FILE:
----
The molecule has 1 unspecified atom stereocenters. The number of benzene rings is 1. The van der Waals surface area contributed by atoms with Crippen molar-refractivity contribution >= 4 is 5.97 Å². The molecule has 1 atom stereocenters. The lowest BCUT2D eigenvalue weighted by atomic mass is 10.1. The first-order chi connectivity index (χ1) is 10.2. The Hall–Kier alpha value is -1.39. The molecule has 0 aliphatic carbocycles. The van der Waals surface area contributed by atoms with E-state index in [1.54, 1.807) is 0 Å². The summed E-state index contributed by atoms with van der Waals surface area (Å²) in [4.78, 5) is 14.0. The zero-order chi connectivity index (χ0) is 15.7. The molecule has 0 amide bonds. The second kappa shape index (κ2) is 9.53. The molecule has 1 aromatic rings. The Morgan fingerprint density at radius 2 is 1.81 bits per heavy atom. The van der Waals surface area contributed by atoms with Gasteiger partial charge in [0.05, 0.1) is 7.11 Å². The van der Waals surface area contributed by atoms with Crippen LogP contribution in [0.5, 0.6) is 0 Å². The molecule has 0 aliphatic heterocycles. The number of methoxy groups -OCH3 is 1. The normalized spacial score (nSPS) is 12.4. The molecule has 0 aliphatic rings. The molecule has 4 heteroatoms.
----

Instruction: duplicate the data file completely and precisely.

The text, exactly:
The molecule has 1 unspecified atom stereocenters. The number of benzene rings is 1. The van der Waals surface area contributed by atoms with Crippen molar-refractivity contribution >= 4 is 5.97 Å². The molecule has 1 atom stereocenters. The lowest BCUT2D eigenvalue weighted by atomic mass is 10.1. The first-order chi connectivity index (χ1) is 10.2. The Hall–Kier alpha value is -1.39. The molecule has 0 aliphatic carbocycles. The van der Waals surface area contributed by atoms with E-state index in [1.54, 1.807) is 0 Å². The summed E-state index contributed by atoms with van der Waals surface area (Å²) in [4.78, 5) is 14.0. The zero-order chi connectivity index (χ0) is 15.7. The molecule has 0 amide bonds. The second kappa shape index (κ2) is 9.53. The molecule has 1 aromatic rings. The Morgan fingerprint density at radius 2 is 1.81 bits per heavy atom. The van der Waals surface area contributed by atoms with Gasteiger partial charge in [0.05, 0.1) is 7.11 Å². The van der Waals surface area contributed by atoms with Crippen LogP contribution in [0.5, 0.6) is 0 Å². The molecule has 0 aliphatic heterocycles. The number of methoxy groups -OCH3 is 1. The normalized spacial score (nSPS) is 12.4. The molecule has 0 aliphatic rings. The molecule has 4 heteroatoms.